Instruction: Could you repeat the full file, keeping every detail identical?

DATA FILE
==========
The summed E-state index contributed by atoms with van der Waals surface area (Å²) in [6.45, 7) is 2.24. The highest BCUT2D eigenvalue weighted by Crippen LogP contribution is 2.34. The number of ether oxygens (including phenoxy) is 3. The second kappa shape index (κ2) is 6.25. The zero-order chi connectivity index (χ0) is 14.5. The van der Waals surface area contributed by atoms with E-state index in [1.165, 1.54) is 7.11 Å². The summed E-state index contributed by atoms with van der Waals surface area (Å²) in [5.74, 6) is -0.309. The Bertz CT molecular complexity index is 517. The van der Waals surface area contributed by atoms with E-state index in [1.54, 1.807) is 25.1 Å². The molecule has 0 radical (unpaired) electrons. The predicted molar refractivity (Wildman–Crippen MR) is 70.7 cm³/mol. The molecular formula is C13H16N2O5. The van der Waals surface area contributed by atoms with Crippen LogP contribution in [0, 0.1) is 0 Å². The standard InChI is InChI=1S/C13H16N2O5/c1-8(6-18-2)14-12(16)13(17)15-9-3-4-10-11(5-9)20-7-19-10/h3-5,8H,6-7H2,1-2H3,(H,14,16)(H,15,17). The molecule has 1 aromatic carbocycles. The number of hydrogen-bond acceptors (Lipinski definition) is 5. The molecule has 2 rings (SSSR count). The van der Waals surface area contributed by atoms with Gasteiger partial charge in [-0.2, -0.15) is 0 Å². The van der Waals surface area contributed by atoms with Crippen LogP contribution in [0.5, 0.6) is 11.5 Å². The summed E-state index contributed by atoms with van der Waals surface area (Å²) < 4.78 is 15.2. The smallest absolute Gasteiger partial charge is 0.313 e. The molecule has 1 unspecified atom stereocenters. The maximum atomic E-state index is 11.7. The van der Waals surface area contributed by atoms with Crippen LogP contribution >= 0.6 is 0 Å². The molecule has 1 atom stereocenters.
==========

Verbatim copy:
The summed E-state index contributed by atoms with van der Waals surface area (Å²) in [6.45, 7) is 2.24. The highest BCUT2D eigenvalue weighted by Crippen LogP contribution is 2.34. The number of ether oxygens (including phenoxy) is 3. The second kappa shape index (κ2) is 6.25. The zero-order chi connectivity index (χ0) is 14.5. The van der Waals surface area contributed by atoms with E-state index in [1.165, 1.54) is 7.11 Å². The summed E-state index contributed by atoms with van der Waals surface area (Å²) in [5.74, 6) is -0.309. The Bertz CT molecular complexity index is 517. The van der Waals surface area contributed by atoms with E-state index in [1.54, 1.807) is 25.1 Å². The molecule has 0 radical (unpaired) electrons. The predicted molar refractivity (Wildman–Crippen MR) is 70.7 cm³/mol. The molecular formula is C13H16N2O5. The van der Waals surface area contributed by atoms with Crippen LogP contribution in [0, 0.1) is 0 Å². The standard InChI is InChI=1S/C13H16N2O5/c1-8(6-18-2)14-12(16)13(17)15-9-3-4-10-11(5-9)20-7-19-10/h3-5,8H,6-7H2,1-2H3,(H,14,16)(H,15,17). The molecule has 1 aromatic carbocycles. The number of hydrogen-bond acceptors (Lipinski definition) is 5. The molecule has 2 rings (SSSR count). The van der Waals surface area contributed by atoms with Gasteiger partial charge in [-0.2, -0.15) is 0 Å². The van der Waals surface area contributed by atoms with Crippen LogP contribution in [0.5, 0.6) is 11.5 Å². The summed E-state index contributed by atoms with van der Waals surface area (Å²) < 4.78 is 15.2. The smallest absolute Gasteiger partial charge is 0.313 e. The molecule has 1 unspecified atom stereocenters. The maximum atomic E-state index is 11.7. The van der Waals surface area contributed by atoms with Crippen LogP contribution >= 0.6 is 0 Å². The molecule has 1 atom stereocenters.